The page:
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plotting and planning...

Saturday, August 19, 2017
...for weeks to go to South Carolina to be there when the solar eclipse occurs. I read about it early in the year, in the Farmer's Almanac, and told my pen pal in Greenville I was planning to come and visit to be there for the complete eclipse that will occur in the upstate. And looking forward to the trip.

Until I talked with my cousin after I got home tonight, who said there it is going to be chaos there. The news reports that thousands and more thousands of people will be swarming into the area to view the oddity. She was warning me to stay away, and stay at home. Keep away as far away as possible.

It is always my plan when I am traveling to SC to spend the night in Decatur and get up really early to get out of town before traffic gets bad. I dislike that high speed, crazy-ness so much I do every thing I can to avoid as much as possible. Like keep to surface streets until absolutely necessary to get on that twelve-lane-wide-screaming-banshee mess. Which is what I had planned to do on Monday. But I am having second thoughts....

The cousin laughed at me when I said: "Wow!" and "Really?" Making her think I am a hopeless bumpkin. Ignorant and completely naive. The kind of person who thinks like a chicken when a solar eclipse occurs and goes right to bed/roost for two and one-half minutes. I have not listened to the radio, or seen any news with reports of those thousands and thousands of people who are flocking to the area of total darkness. I was thoroughly amazed to hear that it will be bedlam in Carolina while the sun disappears in a shadow. For 2 1/2 minutes.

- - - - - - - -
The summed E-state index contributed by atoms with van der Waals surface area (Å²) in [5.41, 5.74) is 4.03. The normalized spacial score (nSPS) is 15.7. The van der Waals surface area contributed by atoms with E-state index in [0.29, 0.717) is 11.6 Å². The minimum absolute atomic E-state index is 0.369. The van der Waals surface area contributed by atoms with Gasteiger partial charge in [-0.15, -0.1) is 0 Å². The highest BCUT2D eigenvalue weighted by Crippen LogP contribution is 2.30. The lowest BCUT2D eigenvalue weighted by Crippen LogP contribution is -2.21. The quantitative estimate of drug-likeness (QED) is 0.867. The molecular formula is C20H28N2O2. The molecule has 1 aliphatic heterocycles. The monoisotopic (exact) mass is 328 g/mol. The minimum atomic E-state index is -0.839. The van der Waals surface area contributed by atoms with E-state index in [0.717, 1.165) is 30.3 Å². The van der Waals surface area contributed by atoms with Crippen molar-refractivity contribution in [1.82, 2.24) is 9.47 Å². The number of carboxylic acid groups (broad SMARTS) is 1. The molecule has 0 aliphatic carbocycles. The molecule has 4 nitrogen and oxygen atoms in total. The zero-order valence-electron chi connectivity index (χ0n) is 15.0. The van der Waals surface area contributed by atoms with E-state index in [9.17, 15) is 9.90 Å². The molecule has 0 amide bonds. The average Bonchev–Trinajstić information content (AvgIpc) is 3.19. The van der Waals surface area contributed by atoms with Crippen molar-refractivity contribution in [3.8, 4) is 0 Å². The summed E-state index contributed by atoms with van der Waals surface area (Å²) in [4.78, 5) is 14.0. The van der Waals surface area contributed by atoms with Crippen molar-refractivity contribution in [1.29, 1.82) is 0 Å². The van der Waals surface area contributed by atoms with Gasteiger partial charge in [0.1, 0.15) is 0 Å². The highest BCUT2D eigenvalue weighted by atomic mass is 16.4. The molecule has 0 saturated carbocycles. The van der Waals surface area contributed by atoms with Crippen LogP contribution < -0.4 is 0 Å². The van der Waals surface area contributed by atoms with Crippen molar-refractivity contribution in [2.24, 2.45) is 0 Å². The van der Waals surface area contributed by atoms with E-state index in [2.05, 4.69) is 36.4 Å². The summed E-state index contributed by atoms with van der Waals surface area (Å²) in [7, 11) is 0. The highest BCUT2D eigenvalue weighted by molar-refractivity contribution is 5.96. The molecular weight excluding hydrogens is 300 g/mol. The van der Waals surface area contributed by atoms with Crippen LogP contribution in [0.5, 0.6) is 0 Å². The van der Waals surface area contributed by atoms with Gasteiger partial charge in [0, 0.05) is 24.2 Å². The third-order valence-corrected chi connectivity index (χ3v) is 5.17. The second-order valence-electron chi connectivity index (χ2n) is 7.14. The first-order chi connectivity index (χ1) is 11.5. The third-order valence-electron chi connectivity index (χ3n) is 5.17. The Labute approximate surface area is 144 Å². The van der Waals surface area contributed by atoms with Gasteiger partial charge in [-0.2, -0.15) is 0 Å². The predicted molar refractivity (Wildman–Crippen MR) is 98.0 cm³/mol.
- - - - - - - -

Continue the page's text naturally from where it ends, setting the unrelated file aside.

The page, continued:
sitting here typing...

...looked up and out the window. Saw a beautiful sunset, over towards the golf course that is across the street from our house. Sky streaked with clouds that were a gorgeous shade of orange, with the sun lighting them from beneath, so the color was almost golden. It was so striking, brilliantly colored, I hit the save button, immediately got up and walked out into the yard, up to the street to see the end of the day. It is now completely dark. Only nine o'clock. Days ago it would be almost fully daylight until nearly 9:30, so it is obvious the days are getting shorter, and summer is drawing to a close.

When I went in to work this morning, I had to be there at 7:00. I usually go in at 5 or 6 a.m., when it is still pitch black dark. So do not often seen the sunrise, unless I am traveling, on the road and seeing the sky gradually lighten out in the woods, trees slowly become visible across fields of cotton, corn or soybeans. But I did see the early morning sky today: beautifully colored clouds of pink and palest orange, almost looking like watercolor paintings, just a faint wash of color. Pale blue sky, with fluffy clouds up high enough to catch the early rays of the sun, and be an enticing shade of cotton candy pink.

Sadly, I spent the entire day inside, and did not see the world until I left the store at 5 p.m. But I did see the end of the day, with streaked shades of gold and brilliant orange, as the sky faded into gray and black. Thankful for the beauty of creation.

sounds just like...

 
...something I would do, so not at all surprising to hear this hilarious tale from the daughter who gave me a good laugh today. I knew she had been in the right frame of mind to do some housecleaning during a break from work. Having heard about sorting through closets and bins of seasonal clothing to decide what to keep and what to donate. The story is about going through a bin of things she was contemplating taking to the thrift store.